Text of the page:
Shanghai-candidate: EIP-3074

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Early last year, I felt there was a real possibility of EIP-3074 being included in the Berlin hardfork. The authors pushed to get the EIP into a stable state, but it was a bit too late and there were still questions around the security of it.

To resolve these security concerns, we had two security audits of the specification [1, 2] which both came back clean. We then reapplied the EIP for CFI for London. It was subsequently rejected to keep London simple, but with the understanding it would again be considered for Shanghai.

Well – Shanghai is finally just around the corner! The EIP has been stable over the last year and there are no additional changes to consider. I would like propose the EIP for Shanghai (again)! There are many resources to understand the benefits of EIP-3074, however I want to point out two specific points that are particularly relevant today:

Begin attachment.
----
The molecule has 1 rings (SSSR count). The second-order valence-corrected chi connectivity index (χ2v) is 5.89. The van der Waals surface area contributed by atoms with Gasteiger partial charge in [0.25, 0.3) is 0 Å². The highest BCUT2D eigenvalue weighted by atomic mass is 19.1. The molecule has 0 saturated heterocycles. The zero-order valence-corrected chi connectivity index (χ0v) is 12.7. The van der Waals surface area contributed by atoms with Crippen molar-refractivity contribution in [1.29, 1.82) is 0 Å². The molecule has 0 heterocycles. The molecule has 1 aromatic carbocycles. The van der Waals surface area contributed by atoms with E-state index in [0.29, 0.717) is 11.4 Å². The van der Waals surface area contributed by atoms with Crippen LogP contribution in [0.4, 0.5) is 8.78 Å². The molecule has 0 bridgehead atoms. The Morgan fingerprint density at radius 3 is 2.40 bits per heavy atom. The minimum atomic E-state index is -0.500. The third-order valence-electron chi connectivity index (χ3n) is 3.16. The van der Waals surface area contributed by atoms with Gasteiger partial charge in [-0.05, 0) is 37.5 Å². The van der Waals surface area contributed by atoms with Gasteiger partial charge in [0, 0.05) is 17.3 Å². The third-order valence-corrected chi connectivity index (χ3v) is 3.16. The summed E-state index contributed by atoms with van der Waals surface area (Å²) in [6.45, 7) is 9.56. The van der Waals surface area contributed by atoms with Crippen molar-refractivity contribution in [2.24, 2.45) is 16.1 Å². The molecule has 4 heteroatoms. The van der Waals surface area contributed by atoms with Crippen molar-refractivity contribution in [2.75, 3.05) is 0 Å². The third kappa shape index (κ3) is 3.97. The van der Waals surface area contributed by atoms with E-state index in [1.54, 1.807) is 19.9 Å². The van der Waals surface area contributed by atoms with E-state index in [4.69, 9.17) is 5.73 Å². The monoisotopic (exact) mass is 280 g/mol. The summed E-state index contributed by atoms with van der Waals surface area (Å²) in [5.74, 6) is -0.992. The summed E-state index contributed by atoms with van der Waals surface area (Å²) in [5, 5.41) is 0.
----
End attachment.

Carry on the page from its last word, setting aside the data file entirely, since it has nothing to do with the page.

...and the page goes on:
• Despite EIP-4337 existing for over 1 year, I’m not aware of any wallets that support it. For better or worse, core protocol changes are schelling points and EIP-3074 could quickly be adopted by major wallets (many of them support the EIP) and drastically improve UX on Ethereum.
  • On a more practical front, smart contracts are still plagued with dealing with two types of ether (eth and weth). EIP-3074 provides the functionality to actually remove this distinction for contracts, which has been a very rough edge for developers.
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Please note: I’ve requested a small change to this EIP (specifically, how tx.origin is handled in a world where the gas payer and account “doing the thing” are no longer synonymous) and hope that it can be considered and discussed before moving forward. See here:

Without this change, 3074 will break the way some of my 2015 smart contracts handle NFT ownership.

We somehow have 4/5 EIP editors in support of this :slightly_smiling_face: - @gcolvin is the only person that hasn’t liked your post (yet). Too bad we can’t participate in governance…

EDIT: 5/5 EIP editors

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Heya!